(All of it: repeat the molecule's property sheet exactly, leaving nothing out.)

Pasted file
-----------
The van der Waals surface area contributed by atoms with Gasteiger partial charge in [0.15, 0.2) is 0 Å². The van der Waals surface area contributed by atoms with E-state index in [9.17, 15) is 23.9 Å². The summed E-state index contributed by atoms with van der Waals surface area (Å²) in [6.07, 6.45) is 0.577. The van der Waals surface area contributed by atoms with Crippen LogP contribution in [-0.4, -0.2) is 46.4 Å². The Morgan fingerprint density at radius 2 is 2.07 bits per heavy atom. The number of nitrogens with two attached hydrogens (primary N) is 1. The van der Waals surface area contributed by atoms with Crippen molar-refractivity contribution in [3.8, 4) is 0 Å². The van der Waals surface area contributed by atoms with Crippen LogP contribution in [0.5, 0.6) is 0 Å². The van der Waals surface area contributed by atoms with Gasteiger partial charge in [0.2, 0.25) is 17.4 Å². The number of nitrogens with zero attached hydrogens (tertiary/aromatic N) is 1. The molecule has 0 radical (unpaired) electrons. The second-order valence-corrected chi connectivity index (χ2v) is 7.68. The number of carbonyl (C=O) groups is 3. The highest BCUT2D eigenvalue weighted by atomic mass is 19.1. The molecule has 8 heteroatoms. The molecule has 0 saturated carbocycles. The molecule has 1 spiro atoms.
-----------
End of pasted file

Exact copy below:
The van der Waals surface area contributed by atoms with Gasteiger partial charge in [0.15, 0.2) is 0 Å². The van der Waals surface area contributed by atoms with E-state index in [9.17, 15) is 23.9 Å². The summed E-state index contributed by atoms with van der Waals surface area (Å²) in [6.07, 6.45) is 0.577. The van der Waals surface area contributed by atoms with Crippen LogP contribution in [-0.4, -0.2) is 46.4 Å². The Morgan fingerprint density at radius 2 is 2.07 bits per heavy atom. The number of nitrogens with two attached hydrogens (primary N) is 1. The van der Waals surface area contributed by atoms with Crippen molar-refractivity contribution in [3.8, 4) is 0 Å². The van der Waals surface area contributed by atoms with Crippen LogP contribution in [0.5, 0.6) is 0 Å². The van der Waals surface area contributed by atoms with Gasteiger partial charge in [0.2, 0.25) is 17.4 Å². The number of nitrogens with zero attached hydrogens (tertiary/aromatic N) is 1. The molecule has 0 radical (unpaired) electrons. The second-order valence-corrected chi connectivity index (χ2v) is 7.68. The number of carbonyl (C=O) groups is 3. The highest BCUT2D eigenvalue weighted by atomic mass is 19.1. The molecule has 8 heteroatoms. The molecule has 0 saturated carbocycles. The molecule has 1 spiro atoms.